A few years ago, I wondered why adding Wi-Fi to Arduino had to be rather expensive ($40+), and why there weren’t any low cost and small form factor Wi-Fi boards for embedded applications. But we’re now in 2015, embedded is “dead” giving rise to IoT, and I’m left wondering how it’s possible to make IoT Wi-Fi modules that cheap, and whether people will ever stop churning out cheap Wi-Fi boards, as I’m flooded with such news weekly… So when I saw yet another ESP8266 board on Kickstarter I was about to dismiss it, but since it was made by Digistump, that has an active community with their other products like DigiSpark Pro or DigiX, I decided to have a closer look.
- MCU – Espressif ESP8266EX 32-bit microprocessor @ 80MHz (overclockable up to 160MHz) with 1MB ROM (~300KB available for user code), 64KB RAM, 512 bytes EEPROM
- Connectivity – 802.11 b/g/n Wi-Fi radio
- USB – micro USB for power
- Expansion Headers – 2x 9-pin headers with 11x digital I/O Pins (interrupts on 10 digital pins) including SPI, UART and I2C, 1x analog input pin, with PWM available on all digital pins (up to 6 at a time)
- Power – 5V via micro USB port, Sleep and Deep Sleep modes for low power usage
- Dimensions – 23.4 x 30 mm
- Certifications – FCC/CE
The board is compatible with most of the company’s Digispark Pro shields so you might be able to add Bluetooth, RF, GPS, sensors to the board relatively easily. Programming can be done with the Arduino IDE, or RootCloud IDE, a web based development environment that allows to write code from any browser, and upload & debug the code over Wi-Fi.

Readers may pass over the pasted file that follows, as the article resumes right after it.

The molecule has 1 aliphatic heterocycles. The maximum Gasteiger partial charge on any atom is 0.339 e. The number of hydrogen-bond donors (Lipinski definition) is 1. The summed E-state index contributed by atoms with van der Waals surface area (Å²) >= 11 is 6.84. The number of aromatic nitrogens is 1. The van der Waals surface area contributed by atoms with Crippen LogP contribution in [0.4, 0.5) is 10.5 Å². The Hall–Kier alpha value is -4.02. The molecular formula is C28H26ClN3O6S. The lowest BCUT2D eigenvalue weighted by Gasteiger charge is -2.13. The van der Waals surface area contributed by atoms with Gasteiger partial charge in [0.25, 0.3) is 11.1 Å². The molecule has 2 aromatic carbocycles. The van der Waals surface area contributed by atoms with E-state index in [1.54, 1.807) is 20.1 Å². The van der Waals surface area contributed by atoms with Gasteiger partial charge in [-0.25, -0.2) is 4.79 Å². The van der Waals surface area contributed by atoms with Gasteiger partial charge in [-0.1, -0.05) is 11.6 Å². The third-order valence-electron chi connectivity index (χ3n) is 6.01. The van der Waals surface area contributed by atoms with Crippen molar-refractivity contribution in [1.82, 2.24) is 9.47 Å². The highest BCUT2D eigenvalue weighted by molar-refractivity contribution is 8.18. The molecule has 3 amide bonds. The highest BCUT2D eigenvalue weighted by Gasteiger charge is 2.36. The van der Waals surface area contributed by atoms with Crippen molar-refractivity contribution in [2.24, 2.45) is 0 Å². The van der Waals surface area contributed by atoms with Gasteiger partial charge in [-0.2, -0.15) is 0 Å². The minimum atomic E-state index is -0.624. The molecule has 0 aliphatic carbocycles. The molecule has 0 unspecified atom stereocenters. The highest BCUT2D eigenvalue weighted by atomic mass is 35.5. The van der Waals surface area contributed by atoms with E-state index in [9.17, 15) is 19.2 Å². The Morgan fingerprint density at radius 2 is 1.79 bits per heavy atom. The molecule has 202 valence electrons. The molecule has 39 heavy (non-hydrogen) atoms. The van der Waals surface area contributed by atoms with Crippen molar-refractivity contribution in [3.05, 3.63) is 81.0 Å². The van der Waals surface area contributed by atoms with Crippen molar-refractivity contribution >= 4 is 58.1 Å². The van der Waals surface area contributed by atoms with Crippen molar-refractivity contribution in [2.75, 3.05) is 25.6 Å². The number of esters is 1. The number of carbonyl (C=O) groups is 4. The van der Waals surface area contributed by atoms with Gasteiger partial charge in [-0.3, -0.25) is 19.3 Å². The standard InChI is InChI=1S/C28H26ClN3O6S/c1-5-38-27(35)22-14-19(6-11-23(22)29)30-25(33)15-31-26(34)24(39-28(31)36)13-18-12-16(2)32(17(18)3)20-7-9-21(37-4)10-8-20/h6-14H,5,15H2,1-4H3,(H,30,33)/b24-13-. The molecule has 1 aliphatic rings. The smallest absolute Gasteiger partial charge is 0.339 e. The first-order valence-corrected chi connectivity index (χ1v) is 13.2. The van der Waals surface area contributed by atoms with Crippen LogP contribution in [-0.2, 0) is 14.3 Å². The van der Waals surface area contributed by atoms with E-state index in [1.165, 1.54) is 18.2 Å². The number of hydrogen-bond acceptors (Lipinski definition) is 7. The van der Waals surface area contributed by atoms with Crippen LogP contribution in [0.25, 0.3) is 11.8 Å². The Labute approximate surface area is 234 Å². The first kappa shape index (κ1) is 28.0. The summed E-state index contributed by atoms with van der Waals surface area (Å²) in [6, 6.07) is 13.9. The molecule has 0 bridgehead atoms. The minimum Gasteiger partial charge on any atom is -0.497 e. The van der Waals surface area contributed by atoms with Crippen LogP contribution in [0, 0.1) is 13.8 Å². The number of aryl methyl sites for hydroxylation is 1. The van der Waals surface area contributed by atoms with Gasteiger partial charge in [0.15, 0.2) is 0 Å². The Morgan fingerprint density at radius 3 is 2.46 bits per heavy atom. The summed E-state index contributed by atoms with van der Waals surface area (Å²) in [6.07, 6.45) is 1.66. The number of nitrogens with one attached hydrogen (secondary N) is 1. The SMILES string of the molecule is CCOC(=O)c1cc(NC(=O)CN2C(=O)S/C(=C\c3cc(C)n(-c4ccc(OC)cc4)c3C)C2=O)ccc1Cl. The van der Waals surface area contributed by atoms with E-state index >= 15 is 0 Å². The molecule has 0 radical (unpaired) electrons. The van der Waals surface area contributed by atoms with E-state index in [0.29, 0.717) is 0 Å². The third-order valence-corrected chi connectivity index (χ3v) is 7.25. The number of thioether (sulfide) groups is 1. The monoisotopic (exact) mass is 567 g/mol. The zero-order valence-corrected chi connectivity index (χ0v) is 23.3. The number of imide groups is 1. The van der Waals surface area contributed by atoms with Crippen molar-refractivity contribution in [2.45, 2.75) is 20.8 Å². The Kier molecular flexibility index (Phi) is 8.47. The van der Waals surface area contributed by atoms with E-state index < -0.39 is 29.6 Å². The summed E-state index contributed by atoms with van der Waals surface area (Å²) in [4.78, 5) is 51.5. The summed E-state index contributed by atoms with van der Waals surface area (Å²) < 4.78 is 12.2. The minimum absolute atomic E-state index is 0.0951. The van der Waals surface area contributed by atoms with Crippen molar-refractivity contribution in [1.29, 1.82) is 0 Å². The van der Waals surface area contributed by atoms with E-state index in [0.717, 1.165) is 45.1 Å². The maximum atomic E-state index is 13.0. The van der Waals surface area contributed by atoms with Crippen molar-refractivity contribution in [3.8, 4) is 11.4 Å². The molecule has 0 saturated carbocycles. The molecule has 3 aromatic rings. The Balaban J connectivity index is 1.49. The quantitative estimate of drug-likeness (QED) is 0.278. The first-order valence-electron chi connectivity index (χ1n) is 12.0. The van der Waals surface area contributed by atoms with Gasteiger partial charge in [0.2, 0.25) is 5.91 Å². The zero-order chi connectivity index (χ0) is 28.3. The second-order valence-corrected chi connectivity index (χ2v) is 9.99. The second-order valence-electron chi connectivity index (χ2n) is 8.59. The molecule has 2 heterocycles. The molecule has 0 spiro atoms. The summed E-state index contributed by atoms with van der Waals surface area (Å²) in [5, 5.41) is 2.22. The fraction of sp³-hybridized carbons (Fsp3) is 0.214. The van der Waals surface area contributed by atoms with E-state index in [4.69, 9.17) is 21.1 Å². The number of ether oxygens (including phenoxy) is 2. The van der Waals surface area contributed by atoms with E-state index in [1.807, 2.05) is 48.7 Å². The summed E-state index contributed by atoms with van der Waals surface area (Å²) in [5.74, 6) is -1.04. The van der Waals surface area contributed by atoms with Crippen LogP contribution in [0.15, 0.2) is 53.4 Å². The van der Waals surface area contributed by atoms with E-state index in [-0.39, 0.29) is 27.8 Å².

The board also supports RootCloud, a REST API based cloud platform for communicating between devices, applications, APIs, and so on. The cloud service is optional, and can be self-hosted if you prefer, for example in a Raspberry Pi board. You’ll be able to visualize the data on neat custom dashboards as the one shown below.
Finally, the company will also provide iOS and Android app to control Oak remotely. The project will be open source hardware with the design, firmware, libraries, API tools, and a local version of the API server to be released publicly, probably via Digistump github account, and documentation hosted on their Wiki.
The project has already raised over $50,000 from nearly 1,700 backers on Kickstarter. The early bird reward is an Oak board for $10, after which it will be $13, with other rewards including multiple quantities and kits with some shields and components. Shipping is free to the US, and $5 to the rest of the world, and delivery is scheduled for September 2015.